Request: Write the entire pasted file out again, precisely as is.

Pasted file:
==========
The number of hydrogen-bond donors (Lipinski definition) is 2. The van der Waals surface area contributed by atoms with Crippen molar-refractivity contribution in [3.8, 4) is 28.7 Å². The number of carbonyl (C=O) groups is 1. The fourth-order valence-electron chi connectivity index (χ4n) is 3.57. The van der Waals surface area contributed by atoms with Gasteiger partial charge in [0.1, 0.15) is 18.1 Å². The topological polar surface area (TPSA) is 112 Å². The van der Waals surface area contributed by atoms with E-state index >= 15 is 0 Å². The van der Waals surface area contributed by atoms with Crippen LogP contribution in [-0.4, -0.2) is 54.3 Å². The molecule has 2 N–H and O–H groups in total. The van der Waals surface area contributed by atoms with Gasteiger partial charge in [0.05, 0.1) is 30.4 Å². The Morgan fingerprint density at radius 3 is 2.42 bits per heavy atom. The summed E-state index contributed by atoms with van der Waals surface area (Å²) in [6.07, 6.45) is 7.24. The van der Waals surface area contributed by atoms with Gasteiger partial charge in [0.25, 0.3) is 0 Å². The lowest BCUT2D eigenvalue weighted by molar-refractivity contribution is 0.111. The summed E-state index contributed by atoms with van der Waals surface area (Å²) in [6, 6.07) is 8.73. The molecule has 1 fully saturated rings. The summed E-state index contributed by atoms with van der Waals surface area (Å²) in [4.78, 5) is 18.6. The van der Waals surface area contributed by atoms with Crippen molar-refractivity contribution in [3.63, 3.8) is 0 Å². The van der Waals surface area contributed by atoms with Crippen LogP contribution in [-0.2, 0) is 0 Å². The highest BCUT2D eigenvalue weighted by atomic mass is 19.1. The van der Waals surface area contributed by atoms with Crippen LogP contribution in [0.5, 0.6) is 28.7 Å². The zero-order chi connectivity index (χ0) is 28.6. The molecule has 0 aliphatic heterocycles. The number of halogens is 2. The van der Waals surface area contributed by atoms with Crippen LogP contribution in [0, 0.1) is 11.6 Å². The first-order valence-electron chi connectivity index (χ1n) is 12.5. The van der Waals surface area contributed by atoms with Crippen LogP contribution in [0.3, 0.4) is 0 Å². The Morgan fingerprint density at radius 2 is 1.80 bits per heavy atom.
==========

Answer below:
The number of hydrogen-bond donors (Lipinski definition) is 2. The van der Waals surface area contributed by atoms with Crippen molar-refractivity contribution in [3.8, 4) is 28.7 Å². The number of carbonyl (C=O) groups is 1. The fourth-order valence-electron chi connectivity index (χ4n) is 3.57. The van der Waals surface area contributed by atoms with Gasteiger partial charge in [0.1, 0.15) is 18.1 Å². The topological polar surface area (TPSA) is 112 Å². The van der Waals surface area contributed by atoms with E-state index >= 15 is 0 Å². The van der Waals surface area contributed by atoms with Crippen LogP contribution in [-0.4, -0.2) is 54.3 Å². The molecule has 2 N–H and O–H groups in total. The van der Waals surface area contributed by atoms with Gasteiger partial charge in [0.05, 0.1) is 30.4 Å². The Morgan fingerprint density at radius 3 is 2.42 bits per heavy atom. The summed E-state index contributed by atoms with van der Waals surface area (Å²) in [6.07, 6.45) is 7.24. The van der Waals surface area contributed by atoms with Gasteiger partial charge in [0.25, 0.3) is 0 Å². The lowest BCUT2D eigenvalue weighted by molar-refractivity contribution is 0.111. The summed E-state index contributed by atoms with van der Waals surface area (Å²) in [6, 6.07) is 8.73. The molecule has 1 fully saturated rings. The summed E-state index contributed by atoms with van der Waals surface area (Å²) in [4.78, 5) is 18.6. The van der Waals surface area contributed by atoms with Crippen molar-refractivity contribution in [3.63, 3.8) is 0 Å². The van der Waals surface area contributed by atoms with Crippen LogP contribution in [-0.2, 0) is 0 Å². The highest BCUT2D eigenvalue weighted by atomic mass is 19.1. The van der Waals surface area contributed by atoms with Crippen LogP contribution in [0.5, 0.6) is 28.7 Å². The zero-order chi connectivity index (χ0) is 28.6. The molecule has 0 aliphatic heterocycles. The number of halogens is 2. The van der Waals surface area contributed by atoms with Crippen LogP contribution in [0, 0.1) is 11.6 Å². The first-order valence-electron chi connectivity index (χ1n) is 12.5. The van der Waals surface area contributed by atoms with Crippen LogP contribution in [0.3, 0.4) is 0 Å². The Morgan fingerprint density at radius 2 is 1.80 bits per heavy atom.